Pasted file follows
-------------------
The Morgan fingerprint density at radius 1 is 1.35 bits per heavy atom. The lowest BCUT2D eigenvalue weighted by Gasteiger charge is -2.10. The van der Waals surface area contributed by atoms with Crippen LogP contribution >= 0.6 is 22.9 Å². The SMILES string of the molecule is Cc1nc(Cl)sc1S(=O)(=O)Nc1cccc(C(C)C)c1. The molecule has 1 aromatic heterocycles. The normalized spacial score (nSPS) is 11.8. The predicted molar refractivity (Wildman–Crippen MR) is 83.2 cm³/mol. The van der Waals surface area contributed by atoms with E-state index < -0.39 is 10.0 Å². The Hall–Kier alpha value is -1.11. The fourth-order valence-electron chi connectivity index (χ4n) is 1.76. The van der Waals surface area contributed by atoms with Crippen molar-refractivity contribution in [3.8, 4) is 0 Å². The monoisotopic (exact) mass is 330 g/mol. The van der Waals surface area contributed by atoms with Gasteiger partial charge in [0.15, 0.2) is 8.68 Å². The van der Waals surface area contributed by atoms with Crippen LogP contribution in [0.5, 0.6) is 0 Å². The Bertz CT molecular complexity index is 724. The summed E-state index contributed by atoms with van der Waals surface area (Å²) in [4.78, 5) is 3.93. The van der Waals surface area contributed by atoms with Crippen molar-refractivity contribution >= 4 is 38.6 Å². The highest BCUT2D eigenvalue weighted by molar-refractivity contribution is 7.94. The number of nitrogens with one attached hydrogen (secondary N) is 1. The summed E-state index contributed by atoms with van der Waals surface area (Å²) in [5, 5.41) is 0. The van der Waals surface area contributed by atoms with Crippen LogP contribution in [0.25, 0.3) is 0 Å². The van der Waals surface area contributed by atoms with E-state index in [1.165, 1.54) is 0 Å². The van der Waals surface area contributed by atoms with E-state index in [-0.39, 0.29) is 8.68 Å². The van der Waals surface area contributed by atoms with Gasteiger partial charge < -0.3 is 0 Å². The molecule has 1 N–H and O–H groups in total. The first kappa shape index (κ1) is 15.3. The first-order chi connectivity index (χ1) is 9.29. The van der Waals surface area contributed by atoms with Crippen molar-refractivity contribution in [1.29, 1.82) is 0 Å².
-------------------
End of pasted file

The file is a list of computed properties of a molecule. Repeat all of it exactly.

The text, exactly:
The Morgan fingerprint density at radius 1 is 1.35 bits per heavy atom. The lowest BCUT2D eigenvalue weighted by Gasteiger charge is -2.10. The van der Waals surface area contributed by atoms with Crippen LogP contribution >= 0.6 is 22.9 Å². The SMILES string of the molecule is Cc1nc(Cl)sc1S(=O)(=O)Nc1cccc(C(C)C)c1. The molecule has 1 aromatic heterocycles. The normalized spacial score (nSPS) is 11.8. The predicted molar refractivity (Wildman–Crippen MR) is 83.2 cm³/mol. The van der Waals surface area contributed by atoms with E-state index < -0.39 is 10.0 Å². The Hall–Kier alpha value is -1.11. The fourth-order valence-electron chi connectivity index (χ4n) is 1.76. The van der Waals surface area contributed by atoms with Crippen molar-refractivity contribution in [3.8, 4) is 0 Å². The monoisotopic (exact) mass is 330 g/mol. The van der Waals surface area contributed by atoms with Gasteiger partial charge in [0.15, 0.2) is 8.68 Å². The van der Waals surface area contributed by atoms with Crippen LogP contribution in [0.5, 0.6) is 0 Å². The Bertz CT molecular complexity index is 724. The summed E-state index contributed by atoms with van der Waals surface area (Å²) in [4.78, 5) is 3.93. The van der Waals surface area contributed by atoms with Crippen molar-refractivity contribution >= 4 is 38.6 Å². The highest BCUT2D eigenvalue weighted by molar-refractivity contribution is 7.94. The number of nitrogens with one attached hydrogen (secondary N) is 1. The summed E-state index contributed by atoms with van der Waals surface area (Å²) in [5, 5.41) is 0. The van der Waals surface area contributed by atoms with Crippen LogP contribution in [0.25, 0.3) is 0 Å². The van der Waals surface area contributed by atoms with E-state index in [1.165, 1.54) is 0 Å². The van der Waals surface area contributed by atoms with E-state index in [-0.39, 0.29) is 8.68 Å². The van der Waals surface area contributed by atoms with Gasteiger partial charge < -0.3 is 0 Å². The molecule has 1 N–H and O–H groups in total. The first kappa shape index (κ1) is 15.3. The first-order chi connectivity index (χ1) is 9.29. The van der Waals surface area contributed by atoms with Crippen molar-refractivity contribution in [1.29, 1.82) is 0 Å².